San Antonio is on the rise, after the city previously ranked No. 10 in the 2022 report. And while Thumbtack specifically focuses on home holiday projects, San Antonio residents certainly can glean inspiration from the city's many festive displays, and several surrounding Hill Country winter wonderlands.

Texas cities dominated the top 10, with Austin (No. 1), Dallas-Fort Worth (No. 2), and Houston (No. 3) ranking just ahead of San Antonio to claim the top three most festive U.S. cities. Rounding out the top five is Seattle, Washington in the No. 4 spot.

The average cost to hire a holiday lighting specialist, Thumbtack says, is between $168-$300, with other requests like wrapping outdoor trees tacking on an additional cost. If San Antonians are looking to outsource their exterior home decorating to a specialist, they're already past the peak time to hire one, Thumbtack says. Americans most frequently hang their holiday lights and Christmas decorations during the Thanksgiving weekend, according to the report.

"Whether you’re looking to make your home a brightly lit winter wonderland or simply looking to add a few festive touches to your home’s exterior — sprucing up your home’s exterior with lights is an exciting part of getting into the holiday spirit," said Thumbtack design expert Morgan Olsen in the report. "Hiring a holiday lighting specialist can help you avoid stress (and unwanted injuries) so you can focus on enjoying the season."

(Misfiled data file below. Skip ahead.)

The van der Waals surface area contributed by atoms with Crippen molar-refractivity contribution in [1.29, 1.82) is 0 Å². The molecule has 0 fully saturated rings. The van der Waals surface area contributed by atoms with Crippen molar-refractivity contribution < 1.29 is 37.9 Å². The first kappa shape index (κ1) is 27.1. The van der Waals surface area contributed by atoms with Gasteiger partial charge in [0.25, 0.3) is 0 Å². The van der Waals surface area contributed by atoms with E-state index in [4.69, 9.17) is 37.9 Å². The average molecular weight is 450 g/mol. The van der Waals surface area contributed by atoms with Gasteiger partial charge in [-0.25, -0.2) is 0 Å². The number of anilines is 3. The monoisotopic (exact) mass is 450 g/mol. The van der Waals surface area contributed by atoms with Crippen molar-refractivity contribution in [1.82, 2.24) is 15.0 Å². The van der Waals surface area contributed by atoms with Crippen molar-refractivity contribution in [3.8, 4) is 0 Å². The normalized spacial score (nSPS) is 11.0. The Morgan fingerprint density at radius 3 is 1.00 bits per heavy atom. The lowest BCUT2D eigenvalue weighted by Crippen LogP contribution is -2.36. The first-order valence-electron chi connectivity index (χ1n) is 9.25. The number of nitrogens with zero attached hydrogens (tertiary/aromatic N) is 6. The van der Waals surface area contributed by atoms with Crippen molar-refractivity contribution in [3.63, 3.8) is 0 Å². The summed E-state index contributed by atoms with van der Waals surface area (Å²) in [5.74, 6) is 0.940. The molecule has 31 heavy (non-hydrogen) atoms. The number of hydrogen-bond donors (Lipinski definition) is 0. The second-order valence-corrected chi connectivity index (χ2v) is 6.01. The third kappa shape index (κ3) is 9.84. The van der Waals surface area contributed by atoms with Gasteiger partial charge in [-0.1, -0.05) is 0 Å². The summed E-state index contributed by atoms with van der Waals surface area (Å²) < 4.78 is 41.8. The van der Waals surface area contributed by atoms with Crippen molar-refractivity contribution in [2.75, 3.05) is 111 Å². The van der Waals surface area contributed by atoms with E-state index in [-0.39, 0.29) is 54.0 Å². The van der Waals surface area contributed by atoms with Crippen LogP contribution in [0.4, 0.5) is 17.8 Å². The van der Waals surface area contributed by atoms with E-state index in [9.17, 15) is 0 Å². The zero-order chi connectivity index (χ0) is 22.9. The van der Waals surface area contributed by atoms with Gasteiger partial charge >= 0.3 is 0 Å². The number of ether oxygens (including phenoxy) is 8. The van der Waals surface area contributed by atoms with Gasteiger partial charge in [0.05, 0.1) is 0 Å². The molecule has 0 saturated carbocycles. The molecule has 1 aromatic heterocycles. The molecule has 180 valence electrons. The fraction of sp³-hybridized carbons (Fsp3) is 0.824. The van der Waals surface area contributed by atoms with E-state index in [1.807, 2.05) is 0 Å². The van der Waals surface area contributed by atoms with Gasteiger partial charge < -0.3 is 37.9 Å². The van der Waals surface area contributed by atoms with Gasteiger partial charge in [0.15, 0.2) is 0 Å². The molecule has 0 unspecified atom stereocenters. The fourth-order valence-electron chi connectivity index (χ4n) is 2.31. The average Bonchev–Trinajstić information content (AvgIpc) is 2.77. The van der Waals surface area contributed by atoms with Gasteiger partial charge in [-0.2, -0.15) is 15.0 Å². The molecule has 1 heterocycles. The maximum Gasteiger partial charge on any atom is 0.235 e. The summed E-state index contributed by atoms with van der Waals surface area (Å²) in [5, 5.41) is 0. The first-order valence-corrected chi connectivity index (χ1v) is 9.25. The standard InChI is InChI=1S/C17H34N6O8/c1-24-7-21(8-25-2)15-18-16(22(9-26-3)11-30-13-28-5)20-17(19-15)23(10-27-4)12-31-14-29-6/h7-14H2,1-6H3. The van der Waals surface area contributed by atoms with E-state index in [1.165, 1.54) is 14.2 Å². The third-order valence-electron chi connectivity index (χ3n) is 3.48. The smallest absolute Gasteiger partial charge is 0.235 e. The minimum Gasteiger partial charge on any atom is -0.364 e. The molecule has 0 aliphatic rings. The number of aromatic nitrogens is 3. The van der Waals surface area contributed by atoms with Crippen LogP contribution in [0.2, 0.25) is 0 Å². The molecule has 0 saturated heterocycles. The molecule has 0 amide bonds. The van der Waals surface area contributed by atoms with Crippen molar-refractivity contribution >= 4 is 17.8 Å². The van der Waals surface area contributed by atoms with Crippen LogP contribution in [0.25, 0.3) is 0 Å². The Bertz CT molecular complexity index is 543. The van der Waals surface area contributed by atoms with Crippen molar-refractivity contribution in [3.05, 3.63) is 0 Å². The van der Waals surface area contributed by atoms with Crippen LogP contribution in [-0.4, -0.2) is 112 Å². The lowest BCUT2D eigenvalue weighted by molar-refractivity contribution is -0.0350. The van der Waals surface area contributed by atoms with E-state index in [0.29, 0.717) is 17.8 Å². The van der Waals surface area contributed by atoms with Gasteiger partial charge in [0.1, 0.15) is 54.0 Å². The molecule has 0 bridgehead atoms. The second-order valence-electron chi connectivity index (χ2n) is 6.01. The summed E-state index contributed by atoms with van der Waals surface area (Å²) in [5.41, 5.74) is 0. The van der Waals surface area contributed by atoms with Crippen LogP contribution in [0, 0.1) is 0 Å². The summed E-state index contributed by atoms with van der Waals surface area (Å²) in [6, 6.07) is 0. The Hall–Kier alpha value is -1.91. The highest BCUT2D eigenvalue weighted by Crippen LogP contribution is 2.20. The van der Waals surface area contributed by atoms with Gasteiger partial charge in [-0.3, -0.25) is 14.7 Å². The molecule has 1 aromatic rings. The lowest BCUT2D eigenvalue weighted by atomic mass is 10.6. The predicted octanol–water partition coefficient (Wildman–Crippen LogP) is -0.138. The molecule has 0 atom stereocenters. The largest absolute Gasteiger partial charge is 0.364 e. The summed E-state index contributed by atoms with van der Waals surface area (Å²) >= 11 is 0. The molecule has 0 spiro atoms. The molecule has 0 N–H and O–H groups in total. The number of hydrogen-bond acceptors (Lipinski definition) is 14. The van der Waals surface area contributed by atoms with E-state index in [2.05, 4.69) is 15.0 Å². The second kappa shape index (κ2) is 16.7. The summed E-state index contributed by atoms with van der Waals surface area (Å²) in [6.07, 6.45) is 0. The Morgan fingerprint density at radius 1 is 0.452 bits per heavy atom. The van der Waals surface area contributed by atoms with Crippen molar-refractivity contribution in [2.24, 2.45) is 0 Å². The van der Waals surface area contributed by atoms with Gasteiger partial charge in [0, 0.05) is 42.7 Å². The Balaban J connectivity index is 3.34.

Thumbtack's top 10 most festive cities in the U.S. for 2023 are:

  • No. 1 – Austin, Texas
  • No. 2 – Dallas-Fort Worth, Texas
  • No. 3 – Houston, Texas
  • No. 4 – Seattle, Washington
  • No. 5 – San Antonio, Texas
  • No. 6 – Atlanta, Georgia
  • No. 7 – Phoenix, Arizona
  • No. 8 – Tampa, Florida
  • No. 9 – Denver, Colorado
  • No. 10 – Orlando, Florida

Director Todd Haynes tackles inappropriate relationships in May December

Movie Review

Director Todd Haynes has pushed buttons throughout his career, starting with his acclaimed short film, Superstar: The Karen Carpenter Story, which used Barbie dolls to illustrate the late singer’s anorexia battle. He’s at it again with his latest, May December, which tackles the idea of highly inappropriate relationships through a lens that itself has the potential to be upsetting.

Elizabeth (Natalie Portman), an acclaimed actress, has traveled to Savannah, Georgia to shadow Gracie (Julianne Moore) in preparation for a movie in which Elizabeth will play Gracie. That movie tackles the beginnings of Gracie’s relationship with Joe (Charles Melton), when he was a 13-year-old seventh grader and she was a 36-year-old pet shop worker. The shocking tryst resulted in much controversy, a child, and a jail stint for Gracie, but the couple professed their love for each other through it all.